Brazilian Jiu Jitsu (BJJ) – a descendant of Judo – is a popular self-defense system, martial art, and combat sport that has gained widespread popularity in North America, thanks in large part to mixed martial arts (MMA) and the Ultimate Fighting Championship (UFC). In fact, most of the best MMA fighters today choose jiu jitsu as their primary grappling and ground fighting sport.
With origins in Japan, BJJ originated from the judoka founders (Mitsuyo Maeda, Soshihiro Satake) and was passed along to Luis Franca and Carlos Gracie, patriarch of the legendary Gracie family of martial artists.
Brazilian Jiu Jitsu’s main selling point is that it allows smaller, weaker athletes to overcome bigger, stronger opponents by getting them on the ground and employing grappling tactics (e..g joint locks, choke holds) that favor technique, leverage, and physical endurance.
Why makes Brazilian Jiu Jitsu so Damn Exciting?
Upon first glance, a grappling sport may not seem very exciting to watch or participate in. However, BJJ transcends conventional wrestling and Judo by offering athletes “human chess”. Combatants engage in a series of holds and counter holds in an effort to wear down the opponent and eventually get a submission.
Brazilian Jiu Jitsu demands a high level of concentration, because one false move or lapse may mean defeat. The vast array of grappling techniques (e.g. clinch holds, submission holds, sweeps, attacks) and ground positions (e.g. guards, side control, full mount) lend themselves to heightened anticipation for athlete and spectator alike.
The variety offered in Brazilian Jiu Jitsu combat contrasts sharply with the predictability of classical boxing. Thanks to the UFC and other mixed martial arts (MMA) organizations, BJJ is quickly gaining respect outside its Brazilian homeland.
Brazilian Jiu Jitsu for Fitness.
Brazilian Jiu Jitsu’s structured workout model allows you to burn calories, get fit, and lose weight without resorting to ridiculous diets. Plus, you learn the thinking behind the various strategies and tactics.
A typical BJJ conditioning circuit may include all or several of the following:
- Sprawls in place
- Jumping Jacks
- Knee walks
- Arm drags
- Hip escapes
Beyond conditioning, we have:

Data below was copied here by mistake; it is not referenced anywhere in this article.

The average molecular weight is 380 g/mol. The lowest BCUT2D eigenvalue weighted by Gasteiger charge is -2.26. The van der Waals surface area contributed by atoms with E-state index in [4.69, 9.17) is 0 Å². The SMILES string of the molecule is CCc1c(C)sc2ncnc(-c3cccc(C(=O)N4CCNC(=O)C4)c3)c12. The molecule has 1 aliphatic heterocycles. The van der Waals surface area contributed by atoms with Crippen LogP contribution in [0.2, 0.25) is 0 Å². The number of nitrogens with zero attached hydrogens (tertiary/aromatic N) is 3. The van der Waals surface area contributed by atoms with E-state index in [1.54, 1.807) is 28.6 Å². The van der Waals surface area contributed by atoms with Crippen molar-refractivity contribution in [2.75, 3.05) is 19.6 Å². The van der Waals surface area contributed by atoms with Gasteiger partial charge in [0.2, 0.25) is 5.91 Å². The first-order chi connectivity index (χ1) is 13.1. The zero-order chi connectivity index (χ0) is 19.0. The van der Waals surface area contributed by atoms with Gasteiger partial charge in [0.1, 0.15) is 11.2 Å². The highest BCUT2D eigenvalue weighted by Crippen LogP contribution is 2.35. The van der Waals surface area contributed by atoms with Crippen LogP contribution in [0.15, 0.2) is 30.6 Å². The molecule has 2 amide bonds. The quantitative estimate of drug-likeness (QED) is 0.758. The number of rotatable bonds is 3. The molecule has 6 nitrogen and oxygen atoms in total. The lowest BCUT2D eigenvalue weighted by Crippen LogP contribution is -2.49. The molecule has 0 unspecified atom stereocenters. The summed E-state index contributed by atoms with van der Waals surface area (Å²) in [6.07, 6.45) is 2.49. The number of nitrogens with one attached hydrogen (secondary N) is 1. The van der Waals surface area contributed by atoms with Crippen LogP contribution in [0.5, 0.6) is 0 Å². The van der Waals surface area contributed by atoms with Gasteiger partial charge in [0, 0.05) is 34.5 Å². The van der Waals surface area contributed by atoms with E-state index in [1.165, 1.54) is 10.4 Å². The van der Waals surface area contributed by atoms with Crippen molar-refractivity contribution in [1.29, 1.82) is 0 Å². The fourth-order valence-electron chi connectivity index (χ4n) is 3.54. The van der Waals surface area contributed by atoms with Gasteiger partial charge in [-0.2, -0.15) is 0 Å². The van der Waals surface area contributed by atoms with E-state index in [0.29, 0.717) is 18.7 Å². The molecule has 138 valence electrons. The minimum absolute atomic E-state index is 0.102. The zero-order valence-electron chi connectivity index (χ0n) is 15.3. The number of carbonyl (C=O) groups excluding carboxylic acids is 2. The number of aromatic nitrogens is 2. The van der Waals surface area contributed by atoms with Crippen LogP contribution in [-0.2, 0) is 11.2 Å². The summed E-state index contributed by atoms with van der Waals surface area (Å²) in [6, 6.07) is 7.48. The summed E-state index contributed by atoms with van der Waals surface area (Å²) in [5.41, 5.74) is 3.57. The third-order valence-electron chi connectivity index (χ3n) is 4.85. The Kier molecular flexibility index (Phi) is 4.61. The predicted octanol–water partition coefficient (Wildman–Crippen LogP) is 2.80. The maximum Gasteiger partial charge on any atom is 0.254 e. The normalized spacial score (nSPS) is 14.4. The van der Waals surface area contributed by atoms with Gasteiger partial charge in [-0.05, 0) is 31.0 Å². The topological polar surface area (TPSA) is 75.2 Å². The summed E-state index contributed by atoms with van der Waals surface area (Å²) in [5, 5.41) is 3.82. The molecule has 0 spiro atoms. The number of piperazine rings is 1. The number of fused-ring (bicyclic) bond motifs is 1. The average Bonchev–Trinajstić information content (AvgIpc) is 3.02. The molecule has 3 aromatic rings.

- Endurance Training (e.g. Middle-distance running on a variety of surfaces).
- Explosive Power Training.
- Strength Workouts (e.g. Kettlebells for grip strength).
- Stamina Workouts (e.g. sparring three (3) rounds of three minutes each).
Like other martial arts, students must establish a strong core and conditioning base. However, the best way to become good at BJJ is to practice BJJ.
Brazilian Jiu Jitsu for Self-Defense.
The armed forces, police academies, and female self-defense classes all champion Brazilian Jiu Jitsu. It is excellent for self-defense, because the training emphasizes real-world situations and several options for getting out of bad situations quickly. Of note, Brazilian Jiu Jitsu has acquired a well-earned reputation for offering effective self-defense techniques for non-athletes.
Regardless of your size and strength, BJJ techniques can help you counter and neutralize attacks quickly and effectively. It offers a variety of defenses to use against gun and knife attacks. It offers multiple escapes from choke holds, headlocks, and other street attack situations. In addition, it offers advice on falling, rolling and taking attackers to the ground.
That being said, many BJJ experts do not recommend martial arts for street-fighting. Use it to counteract an attack, subdue the assailant, then escape and seek police assistance as soon as possible.
Brazilian Jiu Jitsu is not only a combat sport, but a lifestyle choice for its most devoted and passionate practitioners. Most accredited training centers take a community-based approach to learning that leaves no student behind. As an all-round combat sport, the training will improve your self-confidence, build a stronger, tougher physique; give you amazing cardio-endurance, and equip you with strategies for escaping street attacks.